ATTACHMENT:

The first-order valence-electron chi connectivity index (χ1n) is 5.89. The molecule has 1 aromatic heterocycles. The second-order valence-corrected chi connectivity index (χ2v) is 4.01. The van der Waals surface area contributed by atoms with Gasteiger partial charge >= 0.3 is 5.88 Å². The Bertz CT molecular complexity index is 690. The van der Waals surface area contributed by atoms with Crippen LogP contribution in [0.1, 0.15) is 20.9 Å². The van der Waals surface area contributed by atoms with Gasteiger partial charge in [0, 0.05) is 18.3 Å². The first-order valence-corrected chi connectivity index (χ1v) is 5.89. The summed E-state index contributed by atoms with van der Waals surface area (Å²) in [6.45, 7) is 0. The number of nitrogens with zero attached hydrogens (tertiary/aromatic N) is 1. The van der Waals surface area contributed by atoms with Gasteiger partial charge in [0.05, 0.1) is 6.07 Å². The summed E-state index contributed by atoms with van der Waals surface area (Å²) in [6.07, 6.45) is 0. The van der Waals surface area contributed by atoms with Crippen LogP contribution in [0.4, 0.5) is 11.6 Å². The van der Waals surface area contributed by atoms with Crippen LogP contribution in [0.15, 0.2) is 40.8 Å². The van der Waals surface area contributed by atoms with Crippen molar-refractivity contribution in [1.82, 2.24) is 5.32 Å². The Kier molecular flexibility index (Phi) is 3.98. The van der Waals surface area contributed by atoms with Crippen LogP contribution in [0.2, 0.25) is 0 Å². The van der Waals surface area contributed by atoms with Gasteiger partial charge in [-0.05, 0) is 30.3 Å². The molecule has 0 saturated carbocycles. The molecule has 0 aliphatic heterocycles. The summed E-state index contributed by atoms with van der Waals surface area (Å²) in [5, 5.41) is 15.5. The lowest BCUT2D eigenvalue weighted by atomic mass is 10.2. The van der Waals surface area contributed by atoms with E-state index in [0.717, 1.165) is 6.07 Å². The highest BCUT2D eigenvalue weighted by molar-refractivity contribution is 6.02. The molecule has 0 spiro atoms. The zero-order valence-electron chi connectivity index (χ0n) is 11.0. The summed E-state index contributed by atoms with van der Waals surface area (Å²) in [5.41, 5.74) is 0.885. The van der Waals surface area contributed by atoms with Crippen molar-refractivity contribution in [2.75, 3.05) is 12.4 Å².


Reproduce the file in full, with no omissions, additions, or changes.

The first-order valence-electron chi connectivity index (χ1n) is 5.89. The molecule has 1 aromatic heterocycles. The second-order valence-corrected chi connectivity index (χ2v) is 4.01. The van der Waals surface area contributed by atoms with Gasteiger partial charge >= 0.3 is 5.88 Å². The Bertz CT molecular complexity index is 690. The van der Waals surface area contributed by atoms with Crippen LogP contribution in [0.1, 0.15) is 20.9 Å². The van der Waals surface area contributed by atoms with Gasteiger partial charge in [0, 0.05) is 18.3 Å². The first-order valence-corrected chi connectivity index (χ1v) is 5.89. The summed E-state index contributed by atoms with van der Waals surface area (Å²) in [6.45, 7) is 0. The number of nitrogens with zero attached hydrogens (tertiary/aromatic N) is 1. The van der Waals surface area contributed by atoms with Gasteiger partial charge in [0.05, 0.1) is 6.07 Å². The summed E-state index contributed by atoms with van der Waals surface area (Å²) in [6.07, 6.45) is 0. The van der Waals surface area contributed by atoms with Crippen LogP contribution in [0.4, 0.5) is 11.6 Å². The van der Waals surface area contributed by atoms with Crippen LogP contribution in [0.15, 0.2) is 40.8 Å². The van der Waals surface area contributed by atoms with Crippen molar-refractivity contribution in [1.82, 2.24) is 5.32 Å². The Kier molecular flexibility index (Phi) is 3.98. The van der Waals surface area contributed by atoms with Crippen LogP contribution in [0.2, 0.25) is 0 Å². The van der Waals surface area contributed by atoms with Gasteiger partial charge in [-0.05, 0) is 30.3 Å². The molecule has 0 saturated carbocycles. The molecule has 0 aliphatic heterocycles. The summed E-state index contributed by atoms with van der Waals surface area (Å²) in [5, 5.41) is 15.5. The lowest BCUT2D eigenvalue weighted by atomic mass is 10.2. The van der Waals surface area contributed by atoms with E-state index in [0.717, 1.165) is 6.07 Å². The highest BCUT2D eigenvalue weighted by molar-refractivity contribution is 6.02. The molecule has 0 spiro atoms. The zero-order valence-electron chi connectivity index (χ0n) is 11.0. The summed E-state index contributed by atoms with van der Waals surface area (Å²) in [5.41, 5.74) is 0.885. The van der Waals surface area contributed by atoms with Crippen molar-refractivity contribution in [2.75, 3.05) is 12.4 Å².